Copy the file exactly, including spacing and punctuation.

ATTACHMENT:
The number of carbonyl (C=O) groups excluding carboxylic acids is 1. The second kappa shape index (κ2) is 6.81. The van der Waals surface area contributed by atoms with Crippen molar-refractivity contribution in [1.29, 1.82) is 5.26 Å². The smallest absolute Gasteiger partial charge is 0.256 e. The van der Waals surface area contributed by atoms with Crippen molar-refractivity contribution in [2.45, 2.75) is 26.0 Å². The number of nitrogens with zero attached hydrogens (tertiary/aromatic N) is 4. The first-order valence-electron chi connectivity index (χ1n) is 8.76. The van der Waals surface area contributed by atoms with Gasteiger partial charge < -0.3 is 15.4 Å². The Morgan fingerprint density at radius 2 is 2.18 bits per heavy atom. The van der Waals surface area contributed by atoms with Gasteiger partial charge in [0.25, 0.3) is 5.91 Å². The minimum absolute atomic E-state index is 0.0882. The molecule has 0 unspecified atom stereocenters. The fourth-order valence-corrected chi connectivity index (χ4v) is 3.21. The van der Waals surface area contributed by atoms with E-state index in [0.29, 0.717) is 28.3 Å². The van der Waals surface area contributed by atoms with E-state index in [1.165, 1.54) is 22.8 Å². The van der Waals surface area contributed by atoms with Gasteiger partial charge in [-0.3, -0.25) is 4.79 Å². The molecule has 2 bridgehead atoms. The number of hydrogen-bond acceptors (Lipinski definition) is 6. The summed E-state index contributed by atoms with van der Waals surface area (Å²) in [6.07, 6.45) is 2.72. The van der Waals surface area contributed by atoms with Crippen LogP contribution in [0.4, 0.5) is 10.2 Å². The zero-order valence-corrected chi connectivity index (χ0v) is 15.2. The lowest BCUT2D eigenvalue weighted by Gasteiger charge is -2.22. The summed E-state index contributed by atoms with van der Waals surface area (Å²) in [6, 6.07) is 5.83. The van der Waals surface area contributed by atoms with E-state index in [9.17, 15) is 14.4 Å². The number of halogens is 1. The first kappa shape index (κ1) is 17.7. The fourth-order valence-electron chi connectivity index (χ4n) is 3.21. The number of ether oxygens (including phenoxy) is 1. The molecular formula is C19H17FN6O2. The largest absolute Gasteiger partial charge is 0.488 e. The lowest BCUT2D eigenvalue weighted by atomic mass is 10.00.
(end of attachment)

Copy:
The number of carbonyl (C=O) groups excluding carboxylic acids is 1. The second kappa shape index (κ2) is 6.81. The van der Waals surface area contributed by atoms with Crippen molar-refractivity contribution in [1.29, 1.82) is 5.26 Å². The smallest absolute Gasteiger partial charge is 0.256 e. The van der Waals surface area contributed by atoms with Crippen molar-refractivity contribution in [2.45, 2.75) is 26.0 Å². The number of nitrogens with zero attached hydrogens (tertiary/aromatic N) is 4. The first-order valence-electron chi connectivity index (χ1n) is 8.76. The van der Waals surface area contributed by atoms with Gasteiger partial charge < -0.3 is 15.4 Å². The Morgan fingerprint density at radius 2 is 2.18 bits per heavy atom. The van der Waals surface area contributed by atoms with Gasteiger partial charge in [0.25, 0.3) is 5.91 Å². The minimum absolute atomic E-state index is 0.0882. The molecule has 0 unspecified atom stereocenters. The fourth-order valence-corrected chi connectivity index (χ4v) is 3.21. The van der Waals surface area contributed by atoms with E-state index in [0.29, 0.717) is 28.3 Å². The van der Waals surface area contributed by atoms with E-state index in [1.165, 1.54) is 22.8 Å². The van der Waals surface area contributed by atoms with Gasteiger partial charge in [-0.3, -0.25) is 4.79 Å². The molecule has 2 bridgehead atoms. The number of hydrogen-bond acceptors (Lipinski definition) is 6. The summed E-state index contributed by atoms with van der Waals surface area (Å²) in [6.07, 6.45) is 2.72. The van der Waals surface area contributed by atoms with Crippen LogP contribution in [0.4, 0.5) is 10.2 Å². The zero-order valence-corrected chi connectivity index (χ0v) is 15.2. The lowest BCUT2D eigenvalue weighted by Gasteiger charge is -2.22. The summed E-state index contributed by atoms with van der Waals surface area (Å²) in [6, 6.07) is 5.83. The van der Waals surface area contributed by atoms with E-state index in [9.17, 15) is 14.4 Å². The number of halogens is 1. The first kappa shape index (κ1) is 17.7. The fourth-order valence-electron chi connectivity index (χ4n) is 3.21. The number of ether oxygens (including phenoxy) is 1. The molecular formula is C19H17FN6O2. The largest absolute Gasteiger partial charge is 0.488 e. The lowest BCUT2D eigenvalue weighted by atomic mass is 10.00.